Volunteer Management is only part of my job!
As an Interpretive Park Ranger for the National Park Service, I have a primary duty and what we call "collateral duties." These duties are delegated differently for each park site, depending on their size, visitation, and number of staff.
The park where I work is so small (and rarely visited) that Im it. I do all the delegated duties related to public contact. My primary job is to design and lead public programs, and shuttle visitors to our park (remote location). My collateral duties include (but are not limited to) fielding phone reservations, updating the website, keeping track of visitor statistics, promoting community outreach, coordinating the public relations, maintaining information files and the resource library, developing visitor center exhibits and .managing the volunteer program.
Phew! Its a lot. Its challenging. And its rewarding. How does it all get done? With the help of volunteers. Currently, there are seven active volunteers in my park and they help tremendously. Mostly, they take visitors on guided tours through the historic home. They connect people to the resource we are preserving and share their passion for a subject that inspires them. This one contribution alone is a way for the community to get involved in our park, and the park to get involved in the community.
By providing training, special events and recognition, the volunteers develop a sense of dedication and desire to contribute. Volunteer management is a two-way street between staff and volunteers, where both assist each other to accomplish a need and a love.
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Training Volunteers Goes Beyond Teaching Skills
I just completed a four Saturday Tour Guide Skills training with our current and potential new volunteers. Even though it was training designed to encourage new volunteers, the class was mostly current volunteers. When they saw the announcement for a formal skills training opportunity, they lined up. What surprised me most is these people had been guiding tours for 5-6 years. But I wasnt going to discourage them.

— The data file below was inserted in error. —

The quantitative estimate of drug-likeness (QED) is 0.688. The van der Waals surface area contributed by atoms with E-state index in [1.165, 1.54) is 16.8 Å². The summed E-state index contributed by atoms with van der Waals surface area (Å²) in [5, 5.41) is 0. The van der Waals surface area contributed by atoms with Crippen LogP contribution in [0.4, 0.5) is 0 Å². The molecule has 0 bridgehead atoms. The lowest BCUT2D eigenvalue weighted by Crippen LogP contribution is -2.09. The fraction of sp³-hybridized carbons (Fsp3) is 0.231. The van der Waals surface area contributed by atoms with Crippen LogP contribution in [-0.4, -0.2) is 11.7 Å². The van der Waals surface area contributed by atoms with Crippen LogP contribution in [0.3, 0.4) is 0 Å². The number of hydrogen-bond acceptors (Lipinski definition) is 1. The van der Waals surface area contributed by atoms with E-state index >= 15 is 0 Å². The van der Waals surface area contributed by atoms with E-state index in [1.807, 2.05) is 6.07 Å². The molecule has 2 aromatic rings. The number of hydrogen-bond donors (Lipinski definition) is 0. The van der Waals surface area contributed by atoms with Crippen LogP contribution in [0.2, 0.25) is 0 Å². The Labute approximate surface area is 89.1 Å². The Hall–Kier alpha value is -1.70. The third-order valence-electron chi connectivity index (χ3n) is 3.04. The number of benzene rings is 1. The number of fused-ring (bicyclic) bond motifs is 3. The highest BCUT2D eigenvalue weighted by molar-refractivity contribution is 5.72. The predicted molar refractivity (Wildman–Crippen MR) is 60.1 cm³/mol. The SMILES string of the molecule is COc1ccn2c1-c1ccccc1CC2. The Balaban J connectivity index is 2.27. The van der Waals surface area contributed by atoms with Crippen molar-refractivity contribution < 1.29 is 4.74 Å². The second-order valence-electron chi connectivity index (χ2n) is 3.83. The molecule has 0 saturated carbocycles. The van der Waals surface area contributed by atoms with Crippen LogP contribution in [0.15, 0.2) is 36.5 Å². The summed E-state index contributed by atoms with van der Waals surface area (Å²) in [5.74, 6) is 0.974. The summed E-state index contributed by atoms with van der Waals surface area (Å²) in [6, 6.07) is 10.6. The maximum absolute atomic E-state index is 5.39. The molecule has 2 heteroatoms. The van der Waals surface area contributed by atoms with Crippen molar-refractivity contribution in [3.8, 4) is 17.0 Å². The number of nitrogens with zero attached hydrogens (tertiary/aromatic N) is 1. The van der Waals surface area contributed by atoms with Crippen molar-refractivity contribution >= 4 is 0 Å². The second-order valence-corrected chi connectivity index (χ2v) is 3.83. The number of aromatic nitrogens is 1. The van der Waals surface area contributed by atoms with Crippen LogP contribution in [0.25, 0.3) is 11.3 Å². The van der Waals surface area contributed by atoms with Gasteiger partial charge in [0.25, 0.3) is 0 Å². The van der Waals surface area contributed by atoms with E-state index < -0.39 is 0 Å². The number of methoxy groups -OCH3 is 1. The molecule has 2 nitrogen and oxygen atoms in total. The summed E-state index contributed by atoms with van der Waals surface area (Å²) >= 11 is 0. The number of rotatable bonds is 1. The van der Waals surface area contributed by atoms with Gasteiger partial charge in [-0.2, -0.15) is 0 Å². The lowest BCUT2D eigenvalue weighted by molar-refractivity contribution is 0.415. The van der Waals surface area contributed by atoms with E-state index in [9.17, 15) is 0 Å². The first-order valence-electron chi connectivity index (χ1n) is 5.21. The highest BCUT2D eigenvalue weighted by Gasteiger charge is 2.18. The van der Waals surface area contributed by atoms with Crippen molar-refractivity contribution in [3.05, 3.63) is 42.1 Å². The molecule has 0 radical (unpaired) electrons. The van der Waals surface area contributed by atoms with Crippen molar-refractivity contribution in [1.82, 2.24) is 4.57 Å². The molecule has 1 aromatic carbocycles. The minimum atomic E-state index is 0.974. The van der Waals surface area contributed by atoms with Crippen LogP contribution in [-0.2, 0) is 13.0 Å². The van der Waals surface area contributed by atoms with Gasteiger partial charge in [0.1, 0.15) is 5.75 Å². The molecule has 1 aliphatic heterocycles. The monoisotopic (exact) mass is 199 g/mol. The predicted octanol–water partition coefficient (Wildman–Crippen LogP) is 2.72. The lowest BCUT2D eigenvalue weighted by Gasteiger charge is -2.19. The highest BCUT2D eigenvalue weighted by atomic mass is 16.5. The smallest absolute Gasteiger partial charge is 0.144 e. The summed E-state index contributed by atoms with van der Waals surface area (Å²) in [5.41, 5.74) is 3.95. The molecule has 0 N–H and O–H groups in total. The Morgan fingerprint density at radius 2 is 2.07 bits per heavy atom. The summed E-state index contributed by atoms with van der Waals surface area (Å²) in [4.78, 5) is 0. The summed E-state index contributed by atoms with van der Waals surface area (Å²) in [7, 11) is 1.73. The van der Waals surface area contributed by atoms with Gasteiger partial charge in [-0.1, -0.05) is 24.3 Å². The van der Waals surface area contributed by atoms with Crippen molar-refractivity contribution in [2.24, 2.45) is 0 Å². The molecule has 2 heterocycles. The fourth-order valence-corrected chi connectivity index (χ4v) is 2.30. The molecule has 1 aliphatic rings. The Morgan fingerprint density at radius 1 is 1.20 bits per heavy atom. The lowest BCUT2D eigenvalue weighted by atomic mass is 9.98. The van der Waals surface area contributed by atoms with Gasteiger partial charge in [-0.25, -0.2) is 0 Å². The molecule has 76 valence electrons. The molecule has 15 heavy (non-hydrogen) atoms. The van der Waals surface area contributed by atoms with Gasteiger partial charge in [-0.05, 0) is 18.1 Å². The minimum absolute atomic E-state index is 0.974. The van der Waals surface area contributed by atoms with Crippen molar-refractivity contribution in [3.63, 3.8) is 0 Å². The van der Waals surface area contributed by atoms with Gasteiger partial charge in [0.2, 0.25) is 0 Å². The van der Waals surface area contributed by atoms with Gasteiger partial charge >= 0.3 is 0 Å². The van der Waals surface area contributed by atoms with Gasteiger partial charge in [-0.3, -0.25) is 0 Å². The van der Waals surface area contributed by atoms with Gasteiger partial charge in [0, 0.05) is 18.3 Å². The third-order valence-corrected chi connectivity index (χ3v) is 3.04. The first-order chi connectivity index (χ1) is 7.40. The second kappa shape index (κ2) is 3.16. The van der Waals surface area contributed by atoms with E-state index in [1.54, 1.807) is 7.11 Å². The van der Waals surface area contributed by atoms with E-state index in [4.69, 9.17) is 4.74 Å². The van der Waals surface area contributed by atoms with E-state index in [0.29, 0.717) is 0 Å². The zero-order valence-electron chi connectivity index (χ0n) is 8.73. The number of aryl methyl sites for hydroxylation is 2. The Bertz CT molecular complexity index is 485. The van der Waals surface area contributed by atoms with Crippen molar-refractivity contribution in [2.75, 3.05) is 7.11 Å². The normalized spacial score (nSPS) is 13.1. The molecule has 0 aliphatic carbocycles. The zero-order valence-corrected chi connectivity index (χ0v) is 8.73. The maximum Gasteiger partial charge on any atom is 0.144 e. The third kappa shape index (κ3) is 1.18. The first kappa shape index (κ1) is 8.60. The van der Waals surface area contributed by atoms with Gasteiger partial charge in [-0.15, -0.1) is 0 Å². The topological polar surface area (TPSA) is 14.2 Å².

It turns out this was the first time a training this extensive was offered in my park. When our current tour guides had volunteered, each was trained one-on-one with varying amounts of guidance and inconsistent material.
This experience made me realize how important it is to get everyone on the same page, not only because it is more professional, but because the volunteers were craving it. The opportunity was not only a time to enhance or refresh their skills, but network with other people and be together as a team.
Training is more than an effective tool to teach something new. It is a way to give volunteers a chance to explore new techniques, exchange ideas, and socialize. It is also a way to provide compensation to those who give so much and to discover what volunteers need in order to help the organization.
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Take Pride in America
In April 2003, the United States Department of Interior Secretary, Gale Norton, announced a new initiative that aims to increase volunteer service on America's public lands called Take Pride in America. This is part of President George W. Bush's USA Freedom Corps, which seeks to encourage Americans to volunteer in their local communities.
"[It] will empower volunteers from every corner of America to restore and improve our parks, refuges, recreation areas and cultural and historical sites," Norton explained. "The program inspires citizen stewardship through a bold and innovative public communication campaign. Outstanding volunteer efforts are rewarded with presidential recognition."
To learn more about the Take Pride in America program, click on the links below to view full-color PDF files.
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Margaret Styles has been an Interpretive Park Ranger for the National Park Service since 1997. She is currently working at Eugene O'Neill National Historic Site in Danville, California and Port Chicago Naval Magazine National Memorial in Concord, California. She manages the public programming, public relations and volunteer program, as well as guiding visitors through both sites. Previous employment includes Yellowstone, Death Valley, Golden Gate National Recreation Area/Presidio of San Francisco, New England Aquarium, Audubon Society of Rhode Island, and San Francisco Recreation & Parks.
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